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India’s remote village celebrate national bodyweight champion

A Catholic youth Ongbem Mossang from the Magantong village in remote Arunachal Pradesh in North-eastern India, won honours at the national powerlifting competition held in Noida, Uttar Pradesh state.
Ongbem Mossang. (Photo: Supplied)

A Catholic youth Ongbem Mossang from the Magantong village in remote Arunachal Pradesh in North-eastern India, won honours at the national powerlifting competition held in Noida, Uttar Pradesh state.

Ongbem Mossang won a gold medal in the 56 kg bodyweight junior category. He was given a rousing reception upon his arrival back at his native village, Magantong in Changlang district, on January 17.

The 21-Year-Old Tangsa tribal boy was among the talented Arunachal contingent who bagged 13 medals for the state in various categories of the competition. The World Powerlifting Congress India organised the national championship event on January 8 and 9.

Bishop George Pallipparambil of Miao Diocese met him upon his return and congratulated him for bringing cheers to all the people of the state in these trying times.

“You are an example for many of our youth who are lost to mobile phones and addictions of all kinds. With your achievement, you bring your village to the map of India. It is because of people like you that our interior villages of Arunachal Pradesh come to light,” he said.

Local reports say that the village community at the gathering ‘beamed with pride’ at the achievement of the youth. “It is indeed a matter of great pride for the whole village. A boy from our unknown village has registered his name in the national records and this will indeed inspire many young boys and girls to excel in different fields,” said Khulkum Mossang, the village Catechist.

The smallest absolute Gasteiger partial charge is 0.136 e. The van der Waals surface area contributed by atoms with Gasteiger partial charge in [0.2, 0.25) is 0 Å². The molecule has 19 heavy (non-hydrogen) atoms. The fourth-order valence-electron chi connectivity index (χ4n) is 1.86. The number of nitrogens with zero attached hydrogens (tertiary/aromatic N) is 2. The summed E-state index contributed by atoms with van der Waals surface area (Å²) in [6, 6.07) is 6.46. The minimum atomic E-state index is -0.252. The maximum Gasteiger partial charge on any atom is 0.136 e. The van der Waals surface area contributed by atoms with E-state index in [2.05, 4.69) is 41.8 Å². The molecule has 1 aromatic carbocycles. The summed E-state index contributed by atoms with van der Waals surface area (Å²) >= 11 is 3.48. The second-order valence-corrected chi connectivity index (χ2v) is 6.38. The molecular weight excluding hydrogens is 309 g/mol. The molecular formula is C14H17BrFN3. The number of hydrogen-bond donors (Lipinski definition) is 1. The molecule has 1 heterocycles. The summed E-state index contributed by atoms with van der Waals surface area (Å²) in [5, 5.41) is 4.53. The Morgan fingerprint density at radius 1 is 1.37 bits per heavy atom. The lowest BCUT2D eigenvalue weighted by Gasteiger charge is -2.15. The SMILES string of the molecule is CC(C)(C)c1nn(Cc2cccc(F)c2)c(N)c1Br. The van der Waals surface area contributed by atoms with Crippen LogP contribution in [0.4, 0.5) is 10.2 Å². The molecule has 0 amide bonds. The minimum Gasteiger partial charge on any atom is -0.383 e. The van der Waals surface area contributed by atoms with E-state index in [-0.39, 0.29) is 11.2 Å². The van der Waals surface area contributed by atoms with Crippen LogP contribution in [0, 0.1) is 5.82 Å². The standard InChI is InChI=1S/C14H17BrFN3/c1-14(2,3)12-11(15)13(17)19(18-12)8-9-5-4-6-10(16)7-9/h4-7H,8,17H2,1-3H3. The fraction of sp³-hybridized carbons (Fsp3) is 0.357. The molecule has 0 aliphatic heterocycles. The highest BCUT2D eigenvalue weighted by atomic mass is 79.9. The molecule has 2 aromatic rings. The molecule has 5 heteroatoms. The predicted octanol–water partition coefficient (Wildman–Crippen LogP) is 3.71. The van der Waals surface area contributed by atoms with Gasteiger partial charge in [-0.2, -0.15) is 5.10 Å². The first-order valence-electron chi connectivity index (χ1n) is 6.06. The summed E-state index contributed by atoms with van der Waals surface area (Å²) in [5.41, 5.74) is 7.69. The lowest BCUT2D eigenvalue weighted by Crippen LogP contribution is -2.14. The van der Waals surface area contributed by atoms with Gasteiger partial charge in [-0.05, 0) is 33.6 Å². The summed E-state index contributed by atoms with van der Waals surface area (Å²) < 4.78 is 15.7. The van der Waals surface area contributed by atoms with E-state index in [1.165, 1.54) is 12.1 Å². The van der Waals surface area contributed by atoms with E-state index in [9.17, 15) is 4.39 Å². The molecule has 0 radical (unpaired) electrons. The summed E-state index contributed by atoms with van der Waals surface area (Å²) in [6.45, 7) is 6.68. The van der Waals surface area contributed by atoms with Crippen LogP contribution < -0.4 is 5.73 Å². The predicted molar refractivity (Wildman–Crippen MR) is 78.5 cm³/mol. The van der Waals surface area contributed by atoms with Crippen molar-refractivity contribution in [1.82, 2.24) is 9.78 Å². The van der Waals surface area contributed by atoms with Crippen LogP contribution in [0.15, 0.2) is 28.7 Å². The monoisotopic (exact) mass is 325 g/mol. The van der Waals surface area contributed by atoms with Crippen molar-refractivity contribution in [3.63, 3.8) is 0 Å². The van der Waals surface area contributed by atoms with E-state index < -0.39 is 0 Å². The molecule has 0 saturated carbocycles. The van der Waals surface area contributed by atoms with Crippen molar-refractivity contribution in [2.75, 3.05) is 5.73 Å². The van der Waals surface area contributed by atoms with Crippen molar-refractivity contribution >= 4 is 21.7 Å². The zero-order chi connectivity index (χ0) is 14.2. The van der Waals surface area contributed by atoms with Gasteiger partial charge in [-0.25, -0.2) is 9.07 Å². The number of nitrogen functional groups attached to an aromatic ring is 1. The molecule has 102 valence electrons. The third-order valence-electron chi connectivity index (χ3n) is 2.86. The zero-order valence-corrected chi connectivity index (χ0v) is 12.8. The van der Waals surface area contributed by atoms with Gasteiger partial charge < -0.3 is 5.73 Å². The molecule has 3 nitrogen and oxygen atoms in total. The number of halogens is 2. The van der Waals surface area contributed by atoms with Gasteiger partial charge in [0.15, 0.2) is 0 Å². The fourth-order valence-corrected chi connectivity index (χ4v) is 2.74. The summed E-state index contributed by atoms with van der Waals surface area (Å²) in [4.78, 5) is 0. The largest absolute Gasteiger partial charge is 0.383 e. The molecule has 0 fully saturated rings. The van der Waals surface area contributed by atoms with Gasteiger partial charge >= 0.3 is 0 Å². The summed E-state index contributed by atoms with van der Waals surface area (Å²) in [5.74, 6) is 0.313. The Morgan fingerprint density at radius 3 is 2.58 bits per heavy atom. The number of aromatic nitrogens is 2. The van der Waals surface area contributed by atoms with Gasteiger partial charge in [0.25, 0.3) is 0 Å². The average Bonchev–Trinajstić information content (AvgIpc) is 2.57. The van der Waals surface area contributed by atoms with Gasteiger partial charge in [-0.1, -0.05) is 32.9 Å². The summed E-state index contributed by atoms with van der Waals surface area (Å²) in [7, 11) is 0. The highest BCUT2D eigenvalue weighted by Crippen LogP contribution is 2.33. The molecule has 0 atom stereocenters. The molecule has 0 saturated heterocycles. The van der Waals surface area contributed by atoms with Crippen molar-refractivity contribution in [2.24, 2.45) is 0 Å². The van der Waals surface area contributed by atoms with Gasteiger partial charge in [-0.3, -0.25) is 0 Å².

Member of the legislative Assembly Somlung Mossang congratulated Ongbem and expressed his appreciation by announcing a cash reward of Rs 1 lakh (USD 1341.00) towards further training.

“Real talents are hidden in the last villages of Arunachal Pradesh. If our government could help young boys like Ongbem, we can also have Mirabai Chanus and Lovlina Borgohains from our villages,” said village leader Mankhul Mossang.

Ongem, while speaking at the felicitation ceremony, said, “Winning such tough competition is not easy. It takes a lot of sacrifice, sweat and blood, and painstaking preparation and hard work. But I am not doing it for myself. If my achievement can inspire at least one youth from my area to give up the mobile phone and drug addiction, my winning becomes more meaningful.”

Recounting what led him to such challenging sport, Ongbem said, “I was the most notorious boy from my village, indulging in all kinds of bad habits. I am lucky to have come across friends who guided me with the right advice at the right time. I owe it to my friends and seniors who advised me to join the gym to cultivate healthy habits. They also enrolled me in World Powerlifting Congress Arunachal Pradesh. And here I am.”

More than 180 participants from across the country took part in the two-day event. Eleven participants represented Arunachal Pradesh.

Ongbem is the second of the four sons of Bemtang Mossang, a police constable and homemaker Hiramoni Mossang.

Arunachal Pradesh powerlifter Azad Basfore also created history by winning the ‘Strongman of India’ title in the National Powerlifting Games for the second consecutive year.

 

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